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After sexual assault charges, Cody Wilson resigns from 3D-printed gun company

The company is "resilient," its new head said Tuesday, and "we have no intention of stopping."

Gun parts at Defense Distributed, a Texas-based company developing and publishing open source gun designs for 3D-printing ...

The controversial figure at the head of Defense Distributed, an Austin company committed to spreading blueprints for 3D-printing untraceable plastic guns, has resigned, but the work of the company will continue unabated, its new head announced Tuesday.

Cody Wilson, the company’s director, resigned on Friday after he was charged with sexual assault of a minor. Paloma Heindorff, a top official with the company for the past three years, said Tuesday morning that she has taken over his role — and the mood, she said, is “resilient.”

“I cannot be more proud of my team right now. We didn’t miss a beat. No one blinked,” she said at a press conference in North Austin. “We have no intention of stopping.”

According to an arrest affidavit filed earlier this month in Travis County, Wilson had sex with a 16-year-old girl at the Archer Hotel in Austin on Aug. 15 and paid her $500. The girl told authorities they had met on SugarDaddyMeet.com. After being arrested in Taiwan, Wilson was jailed in Harris County before being released on $150,000 bail earlier this week.

In the wake of Wilson’s arrest, the company “hasn’t seen a huge effect” on business, Heindorff said. Defense Distributed employs about 20 people, including contractors, she said.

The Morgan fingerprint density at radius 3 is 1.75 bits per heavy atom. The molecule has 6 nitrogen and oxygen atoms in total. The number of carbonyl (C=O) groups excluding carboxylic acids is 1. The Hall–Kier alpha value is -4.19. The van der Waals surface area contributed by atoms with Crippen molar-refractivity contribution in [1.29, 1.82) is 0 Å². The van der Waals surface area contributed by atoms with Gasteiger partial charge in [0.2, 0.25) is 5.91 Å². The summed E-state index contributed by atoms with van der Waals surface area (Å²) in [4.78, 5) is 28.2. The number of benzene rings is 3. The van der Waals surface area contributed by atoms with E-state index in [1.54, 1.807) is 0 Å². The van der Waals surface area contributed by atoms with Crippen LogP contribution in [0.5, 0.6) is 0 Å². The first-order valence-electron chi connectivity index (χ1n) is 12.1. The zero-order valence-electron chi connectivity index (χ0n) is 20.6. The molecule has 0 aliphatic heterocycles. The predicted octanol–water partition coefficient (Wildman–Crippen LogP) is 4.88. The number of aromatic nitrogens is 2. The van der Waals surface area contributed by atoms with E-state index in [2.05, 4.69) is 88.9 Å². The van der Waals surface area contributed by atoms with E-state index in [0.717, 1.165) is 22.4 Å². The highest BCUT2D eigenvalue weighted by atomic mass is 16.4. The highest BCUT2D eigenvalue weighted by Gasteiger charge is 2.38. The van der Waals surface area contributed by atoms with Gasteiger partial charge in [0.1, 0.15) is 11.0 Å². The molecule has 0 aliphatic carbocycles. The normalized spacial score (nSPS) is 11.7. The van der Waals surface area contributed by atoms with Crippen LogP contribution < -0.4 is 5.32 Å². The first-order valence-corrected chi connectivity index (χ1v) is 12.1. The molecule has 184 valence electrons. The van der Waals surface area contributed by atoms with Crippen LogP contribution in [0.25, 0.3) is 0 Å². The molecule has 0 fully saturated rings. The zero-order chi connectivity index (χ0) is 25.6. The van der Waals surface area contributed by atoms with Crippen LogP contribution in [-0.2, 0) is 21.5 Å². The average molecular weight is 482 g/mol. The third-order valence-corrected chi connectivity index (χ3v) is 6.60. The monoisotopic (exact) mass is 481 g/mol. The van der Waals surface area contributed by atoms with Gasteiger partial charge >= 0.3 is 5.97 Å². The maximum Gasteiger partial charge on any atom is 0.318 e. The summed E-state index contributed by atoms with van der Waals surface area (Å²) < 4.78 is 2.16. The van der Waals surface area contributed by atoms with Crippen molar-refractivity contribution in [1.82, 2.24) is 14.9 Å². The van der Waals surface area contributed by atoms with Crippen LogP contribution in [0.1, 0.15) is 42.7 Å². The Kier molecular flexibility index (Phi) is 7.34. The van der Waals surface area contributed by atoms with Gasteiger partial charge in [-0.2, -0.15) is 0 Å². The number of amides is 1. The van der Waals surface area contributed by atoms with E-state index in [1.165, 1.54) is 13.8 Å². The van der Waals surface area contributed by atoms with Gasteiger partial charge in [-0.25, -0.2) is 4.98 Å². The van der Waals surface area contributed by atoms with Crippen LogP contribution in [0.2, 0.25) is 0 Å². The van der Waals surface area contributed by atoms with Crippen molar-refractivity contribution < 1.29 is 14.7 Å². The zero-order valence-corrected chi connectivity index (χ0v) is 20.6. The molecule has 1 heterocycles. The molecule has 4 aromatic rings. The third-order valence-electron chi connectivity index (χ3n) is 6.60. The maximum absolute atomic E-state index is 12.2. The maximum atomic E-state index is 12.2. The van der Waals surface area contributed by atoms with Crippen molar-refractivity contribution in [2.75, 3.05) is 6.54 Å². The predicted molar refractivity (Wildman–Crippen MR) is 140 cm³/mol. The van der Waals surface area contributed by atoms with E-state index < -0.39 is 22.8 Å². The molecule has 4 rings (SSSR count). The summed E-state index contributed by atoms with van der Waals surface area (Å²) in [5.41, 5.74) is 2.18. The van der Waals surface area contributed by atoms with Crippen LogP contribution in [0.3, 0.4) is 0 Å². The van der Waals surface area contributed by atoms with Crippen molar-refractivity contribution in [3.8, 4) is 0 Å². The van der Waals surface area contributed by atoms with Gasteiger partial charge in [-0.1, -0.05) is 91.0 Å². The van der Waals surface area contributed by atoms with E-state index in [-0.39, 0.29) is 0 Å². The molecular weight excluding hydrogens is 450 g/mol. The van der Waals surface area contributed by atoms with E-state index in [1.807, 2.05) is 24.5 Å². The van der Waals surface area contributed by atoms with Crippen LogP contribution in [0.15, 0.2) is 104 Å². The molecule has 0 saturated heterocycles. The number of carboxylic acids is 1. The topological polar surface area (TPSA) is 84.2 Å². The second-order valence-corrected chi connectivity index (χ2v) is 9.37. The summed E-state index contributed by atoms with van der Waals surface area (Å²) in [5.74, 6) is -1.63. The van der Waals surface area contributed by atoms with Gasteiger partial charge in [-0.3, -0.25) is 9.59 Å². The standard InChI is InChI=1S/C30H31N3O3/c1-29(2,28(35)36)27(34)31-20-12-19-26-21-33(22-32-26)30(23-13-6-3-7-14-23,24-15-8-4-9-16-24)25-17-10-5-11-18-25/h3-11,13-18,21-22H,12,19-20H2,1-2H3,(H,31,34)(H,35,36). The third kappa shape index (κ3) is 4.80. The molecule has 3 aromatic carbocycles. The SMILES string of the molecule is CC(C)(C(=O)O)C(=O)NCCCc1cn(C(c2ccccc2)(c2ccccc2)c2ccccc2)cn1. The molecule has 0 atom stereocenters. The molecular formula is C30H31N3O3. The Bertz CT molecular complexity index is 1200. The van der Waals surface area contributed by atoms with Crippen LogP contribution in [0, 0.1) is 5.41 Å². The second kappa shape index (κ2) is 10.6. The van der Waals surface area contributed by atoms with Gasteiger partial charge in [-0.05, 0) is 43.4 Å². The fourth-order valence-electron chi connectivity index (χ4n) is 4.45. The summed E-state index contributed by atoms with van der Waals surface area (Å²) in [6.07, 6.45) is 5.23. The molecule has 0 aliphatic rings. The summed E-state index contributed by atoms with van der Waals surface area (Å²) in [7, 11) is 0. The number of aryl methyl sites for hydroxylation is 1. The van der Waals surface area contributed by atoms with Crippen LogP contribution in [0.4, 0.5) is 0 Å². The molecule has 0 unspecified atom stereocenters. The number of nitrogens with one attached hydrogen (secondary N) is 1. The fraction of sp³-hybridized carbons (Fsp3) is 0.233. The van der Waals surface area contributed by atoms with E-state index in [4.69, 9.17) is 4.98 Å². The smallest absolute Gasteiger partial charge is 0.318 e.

“We’ve seen a huge amount of support from the community,” Heindorff said.

As the company’s work proceeds, so too does the legal onslaught against its work. Nineteen states and Washington, D.C., have lined up against the company in court, arguing that the plastic guns, which are untraceable and can pass unnoticed through metal detectors, would pose an enormous security risk. A federal judge in Seattle ruled in August that the company could not issue the blueprints for free, so the company opted to sell them instead — at any price, including $0.

Wilson, a self-described “crypto-anarchist,” said last month that if he couldn’t be the “Napster” of open source guns, he’d be the “iTunes.”

Those sales have continued, Heindorff said.

In a statement Wednesday, Wilson's private attorney acknowledged the shift in leadership.

"We expect that the company will continue to grow and do its work. In the meantime, we plan to focus on Cody's defense," attorney Samy Khalil said.

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